Saturday, August 29, 2009

fitzgerald's use of the dream...

"Winter Dreams" is a short story by F. Scott Fitzgerald that first appeared in Metropolitan Magazine in December 1922, and was collected in All The Sad Young Men in 1926. It is considered one of Fitzgerald's finest stories and is frequently anthologized. In the Fitzgerald canon, it is considered to be in the 'Gatsby era', as many of its themes were later expanded upon in his famous novel The Great Gatsby in 1925.

Dexter Green is a middle-class boy who aspires to be part of the "old money" elite. Dexter mentions that he was born in Keeble, Minnesota. His father owns the second most profitable grocery store in the town. He starts out as a teenage golf caddy at a Golf Club in Black Bear Lake, Minnesota, which has been suggested is really White Bear Lake, where Fitzgerald lived for a relatively short time at the Yacht Club. Dexter meets Judy Jones and works under her father, Mortimer Jones, at the club. One day decides he is too old to work there but in reality, he quits his job not because of his age but because he doesn't like feeling inferior to the people for whom he is caddying. After college, Dexter gets involved in a partnership in a laundry business. He returns to the Sherry Island Golf Club and is invited to play golf with the men for whom he once caddied. He encounters Judy Jones again on the golf course, only now she is older and amazingly beautiful. Later in the evening Dexter swims to a raft on the lake, and runs into Judy, who is driving a motor boat. She asks him to take over while she rides on a surfboard attached to the boat. After this encounter, Judy invites Dexter to dinner, where their affair begins. He soon finds that he is one of a dozen men she is stringing along. After about 18 months Dexter becomes engaged to Irene Scheerer, a kind but ordinary looking girl, while Judy is vacationing in Florida. When Judy returns, however, she again captures Dexter's heart and asks him to marry her. Dexter breaks off his engagement with Irene, only to be dropped again by Judy a month later. To deal with his heartbreak, Dexter joins the army to fight in World War I. We next see Dexter several years later as a single, successful New York business man. He meets a client who recalls having attended Judy Jones' wedding. The client describes Judy's husband's alcoholism and torrid affairs, and says that Judy has "faded."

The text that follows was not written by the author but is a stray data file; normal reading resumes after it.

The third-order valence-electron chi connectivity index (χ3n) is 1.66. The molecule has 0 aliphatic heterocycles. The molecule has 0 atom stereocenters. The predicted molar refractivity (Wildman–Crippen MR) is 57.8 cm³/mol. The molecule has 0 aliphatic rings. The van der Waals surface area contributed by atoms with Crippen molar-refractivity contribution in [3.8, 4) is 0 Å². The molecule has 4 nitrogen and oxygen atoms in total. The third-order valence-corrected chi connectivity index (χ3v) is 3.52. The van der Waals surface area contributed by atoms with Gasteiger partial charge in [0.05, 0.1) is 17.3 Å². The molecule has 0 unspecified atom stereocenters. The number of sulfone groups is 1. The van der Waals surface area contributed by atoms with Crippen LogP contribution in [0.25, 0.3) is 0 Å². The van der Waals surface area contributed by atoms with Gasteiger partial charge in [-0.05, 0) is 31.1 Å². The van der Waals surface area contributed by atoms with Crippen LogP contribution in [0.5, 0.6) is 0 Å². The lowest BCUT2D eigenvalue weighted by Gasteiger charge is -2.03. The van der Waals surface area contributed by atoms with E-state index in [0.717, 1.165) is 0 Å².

The reality of Judy's life conflicts with Dexter's vision of her, and her downfall destroys Dexter's "winter dreams." The dream of being with her -- an unfulfilled dream -- has kept him from realizing that the glory of his social climb lay in its progression rather than in its fulfillment.

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